July 17th, 2007
September 25th, 2006
Just wanted to share a web site I found today: http://www.crushnet.com/login.php?return
August 23rd, 2006
Learned a lot more about honey wines and the like:
My zeal for ‘honoring the bees’ work’ would be best focused into a Traditional, Rhodomel, Sack or Varietal mead. ;)
So will focus on those recipes when writing about going to an apiary for honey. Recipes to follow...
General overview of Commercial Mead styles and descriptions
(taken from http://www.honeywine.com)
Sweetness - Mead can be broken down into general categories like:
Carbonation - Mead can be:
Still (No carbonation)
Sparkling (Champagne like)
Styles - In alphabetical order:
Bochet - Sack mead that has been burnt or charred
Bracket - Honeywine and ale combined
Braggot - Honeywine made with Malt
Capsicumel - Honeywine with chile pepper
Cyser - Honeywine made with apples or apple juice
Hippocras - A spiced pyment Honeywine made with any herbs and grapes
Hydromel - Watered down or made weaker - French origin
Melomel or Mulsum - Honeywine made with any vegetable or fruit excluding apples or grapes
Metheglin - Honeywine made with any herbs or spices
Morat - Honeywine with mulberries
Omphacomel - Honeywine with verjuice (juice from unripe grapes)
Oxymel - Honeywine wine vinegar combined
Pyment - Honeywine made with grapes
Traditional - No adjunct ingredients
Rhodomel - Honeywine and attar (distilled rose petals)
Sack - Very sweet honeywine
Varietal - No adjunct ingredients made with a varietal honey
August 22nd, 2006
I called Bob Miller, the Apiary owner (apiarist? apiaria-?) to find out about honey prices.
The bees are all right there, they feature a number of different kinds (they strongly suggest you come down to see everything).
Gim, I thought of you and bees, and thought, oh man - can we still get you there? Although I can imagine you wouldn't want to be near them...
But I just called to check prices, mainly. They sell bulk honey in two sizes:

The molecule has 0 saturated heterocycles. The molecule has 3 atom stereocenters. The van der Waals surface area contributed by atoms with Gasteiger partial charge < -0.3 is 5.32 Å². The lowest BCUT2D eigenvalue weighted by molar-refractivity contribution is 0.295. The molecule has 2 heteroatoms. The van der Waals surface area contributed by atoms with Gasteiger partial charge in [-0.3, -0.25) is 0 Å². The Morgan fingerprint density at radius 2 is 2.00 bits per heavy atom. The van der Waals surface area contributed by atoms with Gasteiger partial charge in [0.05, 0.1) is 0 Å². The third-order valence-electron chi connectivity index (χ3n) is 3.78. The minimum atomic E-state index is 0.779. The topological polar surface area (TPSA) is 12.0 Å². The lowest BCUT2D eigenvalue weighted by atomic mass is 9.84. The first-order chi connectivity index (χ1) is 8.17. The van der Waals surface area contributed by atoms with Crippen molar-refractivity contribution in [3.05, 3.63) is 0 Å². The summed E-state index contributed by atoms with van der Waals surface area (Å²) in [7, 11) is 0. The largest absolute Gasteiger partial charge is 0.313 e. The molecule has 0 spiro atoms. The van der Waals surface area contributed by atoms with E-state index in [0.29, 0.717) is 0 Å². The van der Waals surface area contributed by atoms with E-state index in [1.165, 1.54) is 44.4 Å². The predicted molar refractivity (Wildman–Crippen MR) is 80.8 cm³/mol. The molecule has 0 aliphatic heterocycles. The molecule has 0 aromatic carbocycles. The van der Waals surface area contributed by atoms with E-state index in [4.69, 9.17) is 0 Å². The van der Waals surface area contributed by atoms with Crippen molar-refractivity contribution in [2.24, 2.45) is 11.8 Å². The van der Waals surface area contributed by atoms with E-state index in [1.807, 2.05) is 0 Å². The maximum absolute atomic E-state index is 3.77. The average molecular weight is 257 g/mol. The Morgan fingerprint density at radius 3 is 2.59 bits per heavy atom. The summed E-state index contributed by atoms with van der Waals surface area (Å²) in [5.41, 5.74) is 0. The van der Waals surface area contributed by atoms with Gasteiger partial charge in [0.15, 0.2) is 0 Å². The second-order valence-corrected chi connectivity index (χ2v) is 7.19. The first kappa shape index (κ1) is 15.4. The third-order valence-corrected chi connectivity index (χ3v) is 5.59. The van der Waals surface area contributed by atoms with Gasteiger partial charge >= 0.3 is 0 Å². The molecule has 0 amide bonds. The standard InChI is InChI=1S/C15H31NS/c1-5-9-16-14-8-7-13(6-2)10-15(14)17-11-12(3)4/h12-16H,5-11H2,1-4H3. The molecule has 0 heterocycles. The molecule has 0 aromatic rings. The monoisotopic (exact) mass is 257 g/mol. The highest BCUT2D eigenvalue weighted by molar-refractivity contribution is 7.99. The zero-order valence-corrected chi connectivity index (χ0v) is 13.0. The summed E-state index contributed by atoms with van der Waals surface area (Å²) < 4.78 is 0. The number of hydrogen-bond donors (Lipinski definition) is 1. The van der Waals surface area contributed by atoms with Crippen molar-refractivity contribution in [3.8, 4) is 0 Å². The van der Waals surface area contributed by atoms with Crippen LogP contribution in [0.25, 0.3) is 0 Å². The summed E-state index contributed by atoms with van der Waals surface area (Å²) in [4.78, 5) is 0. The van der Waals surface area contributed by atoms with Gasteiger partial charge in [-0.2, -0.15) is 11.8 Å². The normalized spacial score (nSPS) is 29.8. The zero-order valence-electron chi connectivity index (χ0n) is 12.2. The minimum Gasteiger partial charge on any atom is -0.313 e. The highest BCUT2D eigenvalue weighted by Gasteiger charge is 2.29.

2lb jars are $5.00
40lb buckets are $66.00
I had a look at a few recipes on honeywine.com, and my handy 'online conversion' website (here's one I liked, although there were many):
Name of Recipe: Maid's Methyglen
Recipe Ingredients: 3 kg (about 6.6 pounds) light honey, 2 tsp nutrient, 1 tsp tannin, Juice of one orange, 2 tsp orange zest, 2 tsp ground cinnamin, one tetly's teabag, white wine yeast.
Recipe Process: Put all ingredients, except yeast, into a pot with about 3 litres of water. Bring to boil, stirring constantly, scim off scum for about 15 minutes while just on the boil. Cover and let cool to a handling level. Strain and add cold ex-boiled water to bring the temp to about 25 deg C into a clean carboy. Add hydrated yeast, put in air-lock and rack after about 2 weeks. Rack again at about 2 months. Wait... brew and drink beer while waiting... Rack and bottle when clear. Do not bottle early - use Campden tablets if you can't wait. But it's so much better if you wait...
August 19th, 2006
To make one pound of honey, bees collectively fly approximately 24,000 miles and visit three to nine million flowers.
(I liked that sentence.)
Found a place to get bulk honey in Watsonville:
Miller's Honeybees, Bob Miller
221 Sundance Lane, Watsonville, CA 95176-9726
Here's his info, I'm going to call him today or tomorrow: http://www.honeylocator.com/New_ResultsD
I'd love to make honey wine, mead...anyone else interested? Perhaps a smaller amount at first. Bob sells pails of 3 1/2 gallons. Will find out the prices.
Here is a page I found with lots of info on honey wine, mead, etc.: http://www.honeywine.com
of her light
joys on earth
(hahaha): my left hand
is a god
Love you guys,
August 15th, 2006
and some happy fizzing wine sounds:
(okay, so I did upload 7 seconds of fizz, but it sounds like static, ha ha)
It smells just wonderful. That crust must be 4 inches thick, I tell you. Two weeks from now, it will be racked, if all goes well. Lovely aroma, beautiful color, and it fizzes in a way that makes you smile and laugh when you see it. It's full of love and happiness, it is.
PS, I think I've got us a honey dealer, too. Will hear back soon.
Love you guys, thank you for a really wonderful evennig.
More later, it's been a pretty challenging day. XOXO
July 20th, 2006
Trouble was I used the yeast we had on hand (we had some left over from the Parsnip/peapod) and really I should have used Premier Cuvee (Formally Prise de mousse). This yeast is more resiliant to alcohol.
Anyhows, tonight I will try and jump start the wine again. For my methodology, you can go here: look at "stuck feremntation"
We did tatse the wine lat night though, it is very fruity still, it kinda tasted like a Blackberry cordial ;)